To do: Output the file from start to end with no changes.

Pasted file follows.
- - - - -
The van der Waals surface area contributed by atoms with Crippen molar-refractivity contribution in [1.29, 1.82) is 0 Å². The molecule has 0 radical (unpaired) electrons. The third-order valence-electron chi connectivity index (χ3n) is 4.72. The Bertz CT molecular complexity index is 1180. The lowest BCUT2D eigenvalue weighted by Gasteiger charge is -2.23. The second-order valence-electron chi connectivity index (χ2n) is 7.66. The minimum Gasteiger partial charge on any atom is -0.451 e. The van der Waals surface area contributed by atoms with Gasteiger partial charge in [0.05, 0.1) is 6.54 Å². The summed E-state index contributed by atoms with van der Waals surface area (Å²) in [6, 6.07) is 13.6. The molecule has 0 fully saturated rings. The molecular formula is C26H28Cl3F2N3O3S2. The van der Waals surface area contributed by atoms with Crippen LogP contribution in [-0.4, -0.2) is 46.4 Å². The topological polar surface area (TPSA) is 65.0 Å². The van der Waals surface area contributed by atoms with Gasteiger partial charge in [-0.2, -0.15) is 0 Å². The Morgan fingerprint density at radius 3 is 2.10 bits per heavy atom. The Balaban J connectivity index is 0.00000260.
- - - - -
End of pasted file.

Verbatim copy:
The van der Waals surface area contributed by atoms with Crippen molar-refractivity contribution in [1.29, 1.82) is 0 Å². The molecule has 0 radical (unpaired) electrons. The third-order valence-electron chi connectivity index (χ3n) is 4.72. The Bertz CT molecular complexity index is 1180. The lowest BCUT2D eigenvalue weighted by Gasteiger charge is -2.23. The second-order valence-electron chi connectivity index (χ2n) is 7.66. The minimum Gasteiger partial charge on any atom is -0.451 e. The van der Waals surface area contributed by atoms with Gasteiger partial charge in [0.05, 0.1) is 6.54 Å². The summed E-state index contributed by atoms with van der Waals surface area (Å²) in [6, 6.07) is 13.6. The molecule has 0 fully saturated rings. The molecular formula is C26H28Cl3F2N3O3S2. The van der Waals surface area contributed by atoms with Crippen LogP contribution in [-0.4, -0.2) is 46.4 Å². The topological polar surface area (TPSA) is 65.0 Å². The van der Waals surface area contributed by atoms with Gasteiger partial charge in [-0.2, -0.15) is 0 Å². The Morgan fingerprint density at radius 3 is 2.10 bits per heavy atom. The Balaban J connectivity index is 0.00000260.